Effects of Injection Pressure on Combustion of a Heavy Duty Diesel Engine With Common Rail DME Injection Equipment 2004-01-1864
Recently there has been much interest in Dimethyl Ether (DME) as a new fuel for diesel cycle engines. DME combines the advantages of a high cetane number with soot-free combustion, which makes it eminently suitable for compression engines. According to the latest engine test results, however, DME engine energy consumption was inferior to a diesel engine's under a heavy load. DME probably requires strong air-fuel mixing and short fuel injection. Some tests have reported that DME engine performance almost equals a diesel engine's by injecting high rail pressure DME into standard or slightly modified diesel common rail injection equipment. The effect, however, of higher injection pressure on the rates of heat release and spray distribution is unclear. In this study the rail pressure levels examined included 20, 25, 30, and 35 MPa. The results obtained from a single cylinder heavy-duty engine test show that the rate of heat release increases during the premixed combustion phase. A lower BSEC is obtained under higher injection pressure, which is also lower than that of a diesel engine. In addition, a visualization of spray behavior in a high-temperature and high-pressure chamber shows that DME evaporation is active under higher injection pressure. Conversely, the higher rail pressure increases NOx concentration. These effects were due to the large amount of fuel injected during the ignition delay period.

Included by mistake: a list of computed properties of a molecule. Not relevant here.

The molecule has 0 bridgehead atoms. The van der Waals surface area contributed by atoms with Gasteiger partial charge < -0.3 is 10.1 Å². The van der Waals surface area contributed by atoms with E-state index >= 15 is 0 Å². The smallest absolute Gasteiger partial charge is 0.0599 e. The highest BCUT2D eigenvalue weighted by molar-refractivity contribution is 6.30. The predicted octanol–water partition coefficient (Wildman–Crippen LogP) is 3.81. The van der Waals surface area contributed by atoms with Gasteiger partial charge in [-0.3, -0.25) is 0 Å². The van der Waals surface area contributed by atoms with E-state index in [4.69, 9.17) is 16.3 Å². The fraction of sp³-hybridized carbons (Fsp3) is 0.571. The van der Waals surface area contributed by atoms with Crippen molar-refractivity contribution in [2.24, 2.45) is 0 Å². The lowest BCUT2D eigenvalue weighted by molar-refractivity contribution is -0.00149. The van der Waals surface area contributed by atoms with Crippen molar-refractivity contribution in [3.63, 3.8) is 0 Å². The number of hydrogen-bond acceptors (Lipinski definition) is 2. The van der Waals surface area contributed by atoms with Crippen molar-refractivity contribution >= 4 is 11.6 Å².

Citation: An, B., Sato, Y., Lee, S., and Takayanagi, T., "Effects of Injection Pressure on Combustion of a Heavy Duty Diesel Engine With Common Rail DME Injection Equipment," SAE Technical Paper 2004-01-1864, 2004, https://doi.org/10.4271/2004-01-1864. Download Citation
Byeong-il An, Yoshio Sato, Seang-Wock Lee, Toshimitsu Takayanagi
National Traffic Safety and Environment Laboratory